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SalivaDirect COVID-19 test “really has potential” to speed diagnosis: FDA Deputy Commissioner

2020-08-21
photo courtesy of Gerd Altmann (geralt) via pixabay.com

 Anand Shah, MD, the Deputy Commissioner for Medical and Scientific Affairs at the Food and Drug Agency (FDA), said yesterday that a new test for COVID-19 called SalivaDirect “really has potential” to make testing more convenient and faster. He was speaking at a virtual press conference held Thursday morning and reported in Medpage Today this morning.

SalivaDirect, as its name implies, uses a sample of saliva from a person to test for the presence of RNA from the SARS-COV-2 virus. It requires only a sterile sample container. No ribonucleic acid (RNA) extraction step is needed to pull the virus’s genetic material from the sample. The test was created by the Yale School of Public Health in their Department of Epidemiology of Microbial Diseases. An Emergency Use Authorization was granted on August 15 by the FDA, and this news release describes the test.

The news release quotes Assistant Secretary for Health and COVID-19 Testing Coordinator Admiral Brett P. Giroir, M.D. as saying the test is an “innovation game changer that will reduce the demand for scarce testing resources.”

The test is not quite as sensitive as the currently standard nasopharyngeal swab, but it gives a big increase in convenience and reduced patient “discomfort” (gagging.) There is less time and fewer materials needed– due to skipping the RNA extraction step and the preservative in the vial. The test is inexpensive, with costs for all supplies running $1-$5. It is also validated for use with reagents obtained from multiple suppliers, making supply shortages less of a problem.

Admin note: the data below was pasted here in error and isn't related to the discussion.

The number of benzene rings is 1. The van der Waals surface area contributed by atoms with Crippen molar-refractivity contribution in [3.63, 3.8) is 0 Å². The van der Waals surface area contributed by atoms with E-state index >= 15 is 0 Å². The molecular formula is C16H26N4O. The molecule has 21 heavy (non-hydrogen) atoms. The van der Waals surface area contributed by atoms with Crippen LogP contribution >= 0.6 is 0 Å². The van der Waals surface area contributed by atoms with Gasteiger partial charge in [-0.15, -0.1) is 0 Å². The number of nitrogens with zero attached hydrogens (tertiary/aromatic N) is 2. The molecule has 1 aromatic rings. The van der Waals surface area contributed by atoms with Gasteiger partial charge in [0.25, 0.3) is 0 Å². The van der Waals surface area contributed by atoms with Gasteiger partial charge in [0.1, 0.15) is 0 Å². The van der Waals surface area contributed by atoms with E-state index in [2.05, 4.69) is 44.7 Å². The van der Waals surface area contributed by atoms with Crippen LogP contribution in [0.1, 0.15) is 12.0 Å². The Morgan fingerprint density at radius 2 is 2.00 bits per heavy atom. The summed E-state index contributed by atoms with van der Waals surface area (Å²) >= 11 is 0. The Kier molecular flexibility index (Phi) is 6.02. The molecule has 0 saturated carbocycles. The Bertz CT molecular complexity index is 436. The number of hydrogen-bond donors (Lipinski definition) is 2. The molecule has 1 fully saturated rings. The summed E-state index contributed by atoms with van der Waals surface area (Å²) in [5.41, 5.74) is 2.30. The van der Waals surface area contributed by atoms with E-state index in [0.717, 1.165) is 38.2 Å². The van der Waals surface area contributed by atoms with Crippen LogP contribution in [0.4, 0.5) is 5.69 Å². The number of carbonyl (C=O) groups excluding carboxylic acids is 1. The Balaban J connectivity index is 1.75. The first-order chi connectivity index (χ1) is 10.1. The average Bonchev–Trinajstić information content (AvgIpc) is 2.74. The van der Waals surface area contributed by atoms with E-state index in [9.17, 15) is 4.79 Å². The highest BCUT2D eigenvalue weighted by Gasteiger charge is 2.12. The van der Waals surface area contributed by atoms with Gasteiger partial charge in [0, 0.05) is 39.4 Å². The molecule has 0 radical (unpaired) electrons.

The test is described fully in this preprint published on MedRxiv on August 4. The article states that its detection limit is 6-12 SARS-CoV-2 copies per microliter. In direct comparison with the the Centers for Disease Control’s (CDC) test with saliva, it realized 93% sensitivity, missing 3 of 41 samples that tested positive otherwise– all three had extremely low levels of virus.

When compared with nasopharyngeal swabs tested from the same patient, saliva specimens tested with SalivaDirect showed 94% sensitivity and 100% specificity. A few specimens that tested negative with nasopharyngeal swabs were positive with saliva specimens, and this was confirmed with other tests– indicating that the nasopharyngeal swabs had missed a few truly positive patients.

The SalivaDirect test should be useful for outpatient testing and for asymptomatic people. It is thought to be less useful for sick patients in which blood and mucus can interfere with the test procedure due to the lack of RNA extraction.

If this test can be used as described for surveillance in asymptomatic people (a major shortcoming of the currently standard test, with its intrusive nature and the shortages of reagents) then it will surely be a big help in ramping up the number of examinations performed. Serial testing of people without symptoms is very important for making it possible to open up schools in particular.

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